RHINELANDER - Hot sun and low humidity combined to create a beautiful start to our week in the Northwoods.
But that type of weather helped lead to at least four grass and brush fires in the Oneida County area Monday, too.
Those fires show how important it is to stay within DNR burning regulations, especially with weather like this.
Fire blackened a patch of forest near Lake Mildred, northwest of Rhinelander, Monday afternoon.
Homeowner Glenn Anderson was burning waste in a barrel near the edge of the forest when a spark started a bigger fire.
Before long, the forest was on fire, due to the dry fuel under the trees.
"Even though we had ice and snow over the weekend, things have dried out considerably in the area up here. The oak leaves and the grass vegetation are extremely dry right now, and the fires are still spreading. Even though it might be wet in some areas, it's burning across the surface," said DNR Forestry Technician Phillip Puestow.
No one was hurt and no buildings were damaged.
That might have been different if the wind had been blowing from another direction.
The property owner now knows how to keep his burns safe on days like today.
"I learned a good lesson here. I was burning things in the burn barrel during the day, sometimes, and I find out that you're not supposed to burn until after six o'clock at night, and you have to check with the DNR every day before you burn, because some days they have restrictions. Live and learn!" said property owner Glenn Anderson.
Burning after 6 p.m. reduces the chances that wind can carry off sparks or embers.
The DNR requires everyone to get a free burning permit.
Many days, burning in the evening is allowed, but some days have restrictions altogether.
RHINELANDER - Oneida County needs more foster care homes. Right now, there are nine licensed foster homes in the area, most of which are full according to the county's social services department.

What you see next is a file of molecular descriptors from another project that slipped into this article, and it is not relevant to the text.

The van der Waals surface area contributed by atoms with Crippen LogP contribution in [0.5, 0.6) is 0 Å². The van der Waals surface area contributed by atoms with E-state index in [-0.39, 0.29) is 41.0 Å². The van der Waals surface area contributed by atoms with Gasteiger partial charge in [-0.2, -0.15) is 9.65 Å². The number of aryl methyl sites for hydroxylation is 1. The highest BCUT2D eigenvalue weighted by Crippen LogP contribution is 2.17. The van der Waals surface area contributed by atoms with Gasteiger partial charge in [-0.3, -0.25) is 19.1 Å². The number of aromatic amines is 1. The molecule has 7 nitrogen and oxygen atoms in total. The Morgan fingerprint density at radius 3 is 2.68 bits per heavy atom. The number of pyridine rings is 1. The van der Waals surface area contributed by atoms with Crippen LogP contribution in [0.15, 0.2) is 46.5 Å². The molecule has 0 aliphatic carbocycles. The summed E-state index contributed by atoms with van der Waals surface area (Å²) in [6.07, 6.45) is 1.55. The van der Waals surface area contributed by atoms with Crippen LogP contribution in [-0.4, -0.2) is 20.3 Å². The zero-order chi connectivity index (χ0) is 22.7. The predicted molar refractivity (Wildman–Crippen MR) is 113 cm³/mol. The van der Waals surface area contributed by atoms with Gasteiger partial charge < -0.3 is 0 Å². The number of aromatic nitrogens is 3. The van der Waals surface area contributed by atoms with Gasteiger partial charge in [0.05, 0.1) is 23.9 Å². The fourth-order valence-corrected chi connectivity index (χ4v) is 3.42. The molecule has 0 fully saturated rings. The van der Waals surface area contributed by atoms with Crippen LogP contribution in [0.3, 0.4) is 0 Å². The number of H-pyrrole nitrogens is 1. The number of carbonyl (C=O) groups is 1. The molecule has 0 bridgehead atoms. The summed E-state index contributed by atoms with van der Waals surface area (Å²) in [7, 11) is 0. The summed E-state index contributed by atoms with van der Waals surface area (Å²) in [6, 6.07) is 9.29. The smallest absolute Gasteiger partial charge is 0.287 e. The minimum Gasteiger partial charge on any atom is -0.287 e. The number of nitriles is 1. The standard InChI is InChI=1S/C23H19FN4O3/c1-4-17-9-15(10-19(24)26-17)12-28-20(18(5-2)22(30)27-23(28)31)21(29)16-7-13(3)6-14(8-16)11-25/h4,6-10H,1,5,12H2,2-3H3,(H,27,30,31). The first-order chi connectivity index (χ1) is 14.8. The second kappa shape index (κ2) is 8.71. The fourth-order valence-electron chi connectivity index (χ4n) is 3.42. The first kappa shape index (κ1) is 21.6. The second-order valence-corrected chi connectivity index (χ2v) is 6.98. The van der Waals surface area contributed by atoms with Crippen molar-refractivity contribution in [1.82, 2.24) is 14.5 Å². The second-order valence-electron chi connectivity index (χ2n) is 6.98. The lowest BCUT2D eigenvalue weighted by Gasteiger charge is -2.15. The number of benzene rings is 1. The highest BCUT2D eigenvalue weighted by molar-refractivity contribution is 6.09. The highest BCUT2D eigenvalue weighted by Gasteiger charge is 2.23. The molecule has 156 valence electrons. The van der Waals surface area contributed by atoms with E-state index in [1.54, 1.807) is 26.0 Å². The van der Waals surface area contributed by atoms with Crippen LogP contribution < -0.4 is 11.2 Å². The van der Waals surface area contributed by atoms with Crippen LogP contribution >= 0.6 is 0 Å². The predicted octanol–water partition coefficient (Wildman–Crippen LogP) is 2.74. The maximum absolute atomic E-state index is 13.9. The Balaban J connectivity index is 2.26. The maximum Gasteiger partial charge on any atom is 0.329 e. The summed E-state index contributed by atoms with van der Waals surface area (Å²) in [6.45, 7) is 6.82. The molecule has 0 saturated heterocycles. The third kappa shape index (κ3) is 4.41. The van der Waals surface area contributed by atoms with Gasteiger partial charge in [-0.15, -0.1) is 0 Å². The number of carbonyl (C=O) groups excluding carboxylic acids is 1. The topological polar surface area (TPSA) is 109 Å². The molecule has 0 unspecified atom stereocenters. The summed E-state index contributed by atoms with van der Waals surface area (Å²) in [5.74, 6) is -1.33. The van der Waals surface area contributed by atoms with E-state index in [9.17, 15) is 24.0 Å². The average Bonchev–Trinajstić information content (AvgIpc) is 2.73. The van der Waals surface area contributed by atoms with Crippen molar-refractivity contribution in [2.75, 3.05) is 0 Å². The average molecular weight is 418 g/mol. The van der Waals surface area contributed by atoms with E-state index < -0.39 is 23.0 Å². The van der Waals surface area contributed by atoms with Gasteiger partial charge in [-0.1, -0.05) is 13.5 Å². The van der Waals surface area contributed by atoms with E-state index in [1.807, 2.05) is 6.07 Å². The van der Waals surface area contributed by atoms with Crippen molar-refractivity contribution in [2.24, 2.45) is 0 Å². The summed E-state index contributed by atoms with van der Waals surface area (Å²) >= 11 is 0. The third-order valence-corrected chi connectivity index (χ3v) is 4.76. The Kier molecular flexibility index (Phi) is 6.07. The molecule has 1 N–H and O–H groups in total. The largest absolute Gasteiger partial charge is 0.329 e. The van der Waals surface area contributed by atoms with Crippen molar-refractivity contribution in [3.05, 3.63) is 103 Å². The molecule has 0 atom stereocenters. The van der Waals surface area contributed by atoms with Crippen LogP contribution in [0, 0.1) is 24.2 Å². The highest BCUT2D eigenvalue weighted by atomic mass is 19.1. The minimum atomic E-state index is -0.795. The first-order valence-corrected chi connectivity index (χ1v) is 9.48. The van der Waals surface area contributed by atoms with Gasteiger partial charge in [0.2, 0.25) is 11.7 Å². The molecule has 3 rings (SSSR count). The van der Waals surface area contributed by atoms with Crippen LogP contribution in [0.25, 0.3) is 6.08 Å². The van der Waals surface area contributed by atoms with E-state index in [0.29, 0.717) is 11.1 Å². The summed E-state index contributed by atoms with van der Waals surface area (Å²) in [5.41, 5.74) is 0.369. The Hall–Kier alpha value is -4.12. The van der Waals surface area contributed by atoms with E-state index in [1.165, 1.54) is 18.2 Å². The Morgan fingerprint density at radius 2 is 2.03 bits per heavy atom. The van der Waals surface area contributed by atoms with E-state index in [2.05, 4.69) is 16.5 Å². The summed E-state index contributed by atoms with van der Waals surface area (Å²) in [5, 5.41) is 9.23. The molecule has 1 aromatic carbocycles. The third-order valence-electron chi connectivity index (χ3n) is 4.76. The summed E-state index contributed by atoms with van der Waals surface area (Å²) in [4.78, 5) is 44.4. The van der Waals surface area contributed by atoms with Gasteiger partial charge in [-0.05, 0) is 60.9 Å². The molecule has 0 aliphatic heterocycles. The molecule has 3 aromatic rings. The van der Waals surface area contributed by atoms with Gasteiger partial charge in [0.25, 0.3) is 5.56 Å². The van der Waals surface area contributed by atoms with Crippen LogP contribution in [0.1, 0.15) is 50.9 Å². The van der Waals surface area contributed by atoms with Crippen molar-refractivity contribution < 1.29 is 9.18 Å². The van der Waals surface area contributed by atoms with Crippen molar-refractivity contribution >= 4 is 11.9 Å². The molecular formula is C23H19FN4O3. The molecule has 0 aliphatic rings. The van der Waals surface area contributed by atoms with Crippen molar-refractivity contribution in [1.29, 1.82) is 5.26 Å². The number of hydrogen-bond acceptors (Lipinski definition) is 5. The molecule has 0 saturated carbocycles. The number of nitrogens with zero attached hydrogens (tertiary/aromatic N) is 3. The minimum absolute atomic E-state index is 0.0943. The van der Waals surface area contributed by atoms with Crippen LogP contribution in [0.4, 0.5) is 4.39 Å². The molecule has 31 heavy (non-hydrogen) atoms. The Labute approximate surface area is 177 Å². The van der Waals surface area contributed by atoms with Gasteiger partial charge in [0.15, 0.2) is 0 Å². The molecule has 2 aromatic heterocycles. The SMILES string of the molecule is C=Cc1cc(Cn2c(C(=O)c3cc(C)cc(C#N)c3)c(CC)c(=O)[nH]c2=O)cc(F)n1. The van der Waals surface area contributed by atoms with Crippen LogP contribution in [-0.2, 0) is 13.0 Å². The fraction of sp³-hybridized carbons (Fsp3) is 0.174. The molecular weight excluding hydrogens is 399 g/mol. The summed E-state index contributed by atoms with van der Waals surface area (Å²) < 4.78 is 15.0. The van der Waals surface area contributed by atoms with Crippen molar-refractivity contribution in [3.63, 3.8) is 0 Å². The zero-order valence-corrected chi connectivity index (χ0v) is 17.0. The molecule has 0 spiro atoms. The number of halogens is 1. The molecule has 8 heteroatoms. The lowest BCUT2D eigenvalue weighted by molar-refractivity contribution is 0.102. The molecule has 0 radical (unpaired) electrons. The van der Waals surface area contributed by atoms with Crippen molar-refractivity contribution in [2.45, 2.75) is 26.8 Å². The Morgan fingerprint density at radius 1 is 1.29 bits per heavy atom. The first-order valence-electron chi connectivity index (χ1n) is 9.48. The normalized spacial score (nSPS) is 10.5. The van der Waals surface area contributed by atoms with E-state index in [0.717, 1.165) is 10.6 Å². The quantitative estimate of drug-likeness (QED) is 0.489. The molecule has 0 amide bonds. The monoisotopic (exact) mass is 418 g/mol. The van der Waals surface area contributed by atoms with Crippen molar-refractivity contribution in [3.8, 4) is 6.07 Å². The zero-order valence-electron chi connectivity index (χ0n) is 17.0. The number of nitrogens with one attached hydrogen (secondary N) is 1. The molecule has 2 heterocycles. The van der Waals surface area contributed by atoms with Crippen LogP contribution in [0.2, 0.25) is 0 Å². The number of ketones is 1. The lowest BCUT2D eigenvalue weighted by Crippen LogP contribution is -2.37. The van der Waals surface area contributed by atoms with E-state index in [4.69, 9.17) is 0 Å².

Foster Care Coordinator Rachel Nelson says that in Oneida County there are 24 children currently living in foster homes. The department participated in a statewide foster care recruitment project last fall, and discovered just how great the need is.
RHINELANDER - A snow storm caught Hanson's Garden Village in Rhinelander off guard last weekend and collapsed a greenhouse. Now that spring weather is here, Hanson's is ready to move forward by making some adjustments. "We got by for 25 years doing what we were doing," said Hanson's Garden Village Co-owner Brent Hanson. Last weekend's spring snow storm set back Hanson's. "We thought we were ahead of schedule having that greenhouse nice and filled," said Hanson's Manager Beth Hanson.
"One bad storm and there you go. Things happen," said Brent. The storm collapsed a greenhouse holding thousands of plants. "For years we've gotten by with these lighter cheaper green houses," said Brent. "We'll be down a greenhouse for a little bit here," said Beth. Now Hanson's will only use sturdier and solid greenhouses so that collapses don't become a pattern.
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